Sometimes those odds and ends can accumulate all over the house, and we just don’t know where to put them! In order to truly have a “place for everything” you must identify those items in your house that don’t have a permanent home. To do this, take a walk through your house and play the game of “one of these things is not like the others…” This will help you identify what’s in a room that doesn’t really belong there, like a sewing needle and thread in the kitchen, or a vacuum in the bedroom, or gifts that need to be wrapped on the office floor. Gather those items together and think about the most logical place to keep them. Here are some examples of mini-categories you might encounter and some options for where to keep them.
Wrapping Paper/ ribbons
Most moms have wrapping paper and ribbons on hand at all times because you never know when someone will need to go to a birthday party. There are several products on the market now that are made especially for these items. There are hard plastic stand up bins or soft vinyl tote organizers that will help you contain all the wrapping items in one place. Some stores who sell these are: Rubbermaid, Lillian Vernon and Improvements Catalog.
You could also create an organizer for yourself out of a box from the liquor store. These boxes usually have dividers for bottles that work just as well for large rolls of wrapping paper. You can remove some of the dividers to make space for ribbons, scissors and tape. Either way, you need to assemble and contain your wrapping materials and find a home for them. Think about where you usually do the wrapping. Is it in the den, your bedroom or in the living room? Find a closet in or near that room that has enough space for whatever container you choose. Make the decision to keep wrapping paper there and let the whole family know where it belongs.
If you have the luxury of a completely empty closet or empty shelf in your home, you can shop in advance to have gifts on hand, ready to be wrapped. One client I had devoted an entire custom closet in her office for just this purpose. Another client I had used one shelf in her linen closet for extra gifts. With this category, you really need to adapt to your living space. No extra room in the house — no extra presents. You will have to shop for gifts as needed. However, it is a good idea to look at your monthly calendar and consolidate your gift shopping for that month. If you only have a handful of presents to buy, you could probably find somewhere to stash them before the event. With little children in the house, it’s best to keep these out of sight so curious hands don’t open the gift prematurely! Like any of the big categories, have all the gifts in one place so you remember what you have! Decide where this will be: your linen closet, an empty closet, your bedroom closet or in the attic (if it’s climate controlled) and don’t tell the family! Let this one be your little secret place.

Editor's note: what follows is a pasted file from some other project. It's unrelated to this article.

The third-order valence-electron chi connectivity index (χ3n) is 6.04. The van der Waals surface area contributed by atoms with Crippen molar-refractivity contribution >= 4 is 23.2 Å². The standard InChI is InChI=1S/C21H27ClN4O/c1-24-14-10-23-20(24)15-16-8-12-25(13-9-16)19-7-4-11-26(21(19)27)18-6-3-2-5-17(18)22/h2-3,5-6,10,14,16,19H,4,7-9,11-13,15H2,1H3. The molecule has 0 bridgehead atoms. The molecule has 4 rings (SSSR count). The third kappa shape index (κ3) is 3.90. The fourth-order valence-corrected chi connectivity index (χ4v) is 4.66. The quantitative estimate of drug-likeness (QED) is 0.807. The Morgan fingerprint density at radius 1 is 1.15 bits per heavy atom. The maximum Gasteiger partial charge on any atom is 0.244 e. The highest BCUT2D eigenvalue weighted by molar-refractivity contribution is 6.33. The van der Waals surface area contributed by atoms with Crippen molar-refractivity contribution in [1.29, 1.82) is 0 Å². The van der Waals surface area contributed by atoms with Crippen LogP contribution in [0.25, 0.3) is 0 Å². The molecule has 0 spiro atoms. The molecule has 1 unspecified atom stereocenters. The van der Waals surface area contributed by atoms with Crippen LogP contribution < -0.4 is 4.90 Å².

Items that need to leave the house
This category could include mail, donations, things that are going to a friend, or items you want to return to a store. After seeing many clients of various income levels, I have come to this conclusion: the more you shop, the more you return. Piles of returns might start to grow in your garage, your car or your bedroom. If you are returning household things for size, make sure you measure next time. If you return things for color, maybe take a sample of what you are trying to match. If you are returning a lot of clothes, make note of the new size you or your children need. A little planning ahead can save you a lot of time on returns! If you do need to take something back, make sure you keep the receipt with it until that decision is made.
To keep the return piles out of your living space, try these options:
1. In your car – There’s nothing like going right to the finish. Put the items on your passenger seat so you see them every time you get into the car. Visual reminders are great.
2. On a table near your door –Let them stick out like a sore thumb so you’ll return them soon. You might even designate a “going out table” that is just for this purpose. If you tuck them away, you’re more likely to forget about them. Also, write it in your planner to “do returns.” And then you can have the satisfaction of checking it off your list.
Gift certificates and gift cards
One of my pet peeves is people who never use their gift certificates! Why don’t they use them? Usually because they can’t find the certificate or they don’t make a plan to use it. There’s a couple of ways you could remind yourself to use these.
1. If you think of gift cards as money, put them in your wallet. When you go to that store and open your wallet to pay, you’ll see the gift card and use it.
2. Keep gift cards and certificates for on-line shopping in your top desk drawer.
3. Keep retail gift cards in an envelope in your car. If you forget to bring them in, you can at least run back to the car before you check out.
4. Keep certificates for places that need reservations in your planner.
What odds & ends are cluttering up your home? Leave a comment or question.